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In the process of all of this, Kowalski discovers that the only way to lay his many painful memories to rest is to finally face his own blinding ethnocentric views about other cultures directly. Thao Vang Lor: A boy or a man? When examining at the undertones of classism, racism, and sexism, one takes note that the character affected most is Thao. The first introduction viewers have of. Thao and the other Hmong people as a collective are celebrating the life of a new baby.
The Lor family shaman is presiding over the ceremony giving viewers a glimpse into their traditional cultural values. Thao, living in a home with his grandmother, widowed mother, and sister, is looked down upon by the other Hmong people. They expect Thao to step up and become “the man of the home,” because of the recent death of his father. An elder woman in the movie even says, “Look at the way he does dishes he will never become the man of the home. ” (cite movie here) When Thao fails to do so, he is ridiculed by elders and outcast by his peers.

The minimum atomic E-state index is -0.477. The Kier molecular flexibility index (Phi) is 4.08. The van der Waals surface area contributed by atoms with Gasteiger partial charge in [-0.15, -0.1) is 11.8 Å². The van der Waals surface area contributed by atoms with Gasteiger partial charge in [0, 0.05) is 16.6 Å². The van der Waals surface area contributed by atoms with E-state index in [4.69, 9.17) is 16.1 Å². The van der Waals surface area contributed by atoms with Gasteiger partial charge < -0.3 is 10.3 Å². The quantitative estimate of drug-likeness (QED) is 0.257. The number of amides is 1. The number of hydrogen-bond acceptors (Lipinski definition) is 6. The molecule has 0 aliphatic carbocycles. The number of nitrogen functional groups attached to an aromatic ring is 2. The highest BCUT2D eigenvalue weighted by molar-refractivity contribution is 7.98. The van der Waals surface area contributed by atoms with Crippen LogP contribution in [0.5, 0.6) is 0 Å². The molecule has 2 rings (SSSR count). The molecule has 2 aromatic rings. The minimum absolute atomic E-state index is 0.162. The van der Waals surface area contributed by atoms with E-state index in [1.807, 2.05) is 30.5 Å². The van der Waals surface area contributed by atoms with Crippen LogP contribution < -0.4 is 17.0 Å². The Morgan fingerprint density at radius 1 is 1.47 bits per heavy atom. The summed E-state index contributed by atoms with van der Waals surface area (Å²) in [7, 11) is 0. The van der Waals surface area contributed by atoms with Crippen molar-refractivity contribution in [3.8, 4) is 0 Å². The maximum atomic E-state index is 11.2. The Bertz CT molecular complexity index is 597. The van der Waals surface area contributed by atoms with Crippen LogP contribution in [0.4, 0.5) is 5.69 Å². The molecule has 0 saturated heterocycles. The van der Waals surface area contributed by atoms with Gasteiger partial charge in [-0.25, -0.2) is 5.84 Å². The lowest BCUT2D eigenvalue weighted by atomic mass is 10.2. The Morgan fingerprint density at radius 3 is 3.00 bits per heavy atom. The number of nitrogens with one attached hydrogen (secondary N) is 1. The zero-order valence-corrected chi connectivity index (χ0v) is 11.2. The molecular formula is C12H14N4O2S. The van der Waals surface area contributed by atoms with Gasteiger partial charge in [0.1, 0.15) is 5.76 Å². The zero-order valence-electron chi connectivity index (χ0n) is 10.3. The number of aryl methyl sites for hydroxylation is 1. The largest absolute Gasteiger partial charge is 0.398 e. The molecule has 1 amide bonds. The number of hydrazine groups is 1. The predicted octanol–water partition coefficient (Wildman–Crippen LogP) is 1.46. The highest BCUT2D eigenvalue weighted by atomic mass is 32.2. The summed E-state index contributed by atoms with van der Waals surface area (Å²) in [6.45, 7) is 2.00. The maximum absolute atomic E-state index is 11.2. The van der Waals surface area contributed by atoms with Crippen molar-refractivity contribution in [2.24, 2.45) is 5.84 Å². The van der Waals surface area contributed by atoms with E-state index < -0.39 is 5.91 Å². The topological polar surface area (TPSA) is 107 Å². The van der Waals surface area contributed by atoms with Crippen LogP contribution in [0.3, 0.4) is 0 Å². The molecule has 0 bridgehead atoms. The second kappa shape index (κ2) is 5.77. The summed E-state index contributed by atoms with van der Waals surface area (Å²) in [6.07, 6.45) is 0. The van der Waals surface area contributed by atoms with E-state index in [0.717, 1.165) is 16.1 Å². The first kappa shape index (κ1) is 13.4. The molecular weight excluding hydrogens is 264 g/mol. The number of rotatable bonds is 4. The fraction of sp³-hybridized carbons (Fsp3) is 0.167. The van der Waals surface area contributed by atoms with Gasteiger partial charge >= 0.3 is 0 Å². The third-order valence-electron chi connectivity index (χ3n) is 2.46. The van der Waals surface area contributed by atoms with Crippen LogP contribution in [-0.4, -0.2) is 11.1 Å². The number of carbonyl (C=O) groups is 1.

During the beginning of the movie Thao’s activity consist of what the Hmong, and many people of cultures around the world would refer to as ‘woman’s work. ” Sue Lor, Thao sister, explains to Walt how life is for Hmong boys and girls. Sue Lor tells Walt, “Hmong girls fit in better. Girls go to college and the boys go to jail. ” As the films plays out you see that Thao does not in fact fit this schema that the Hmong youth have seem to fall victim to. Despite Thao’s fight not to assimilate into the life of the typical Hmong boy, he finds it difficult to escape his cousin and gang friends.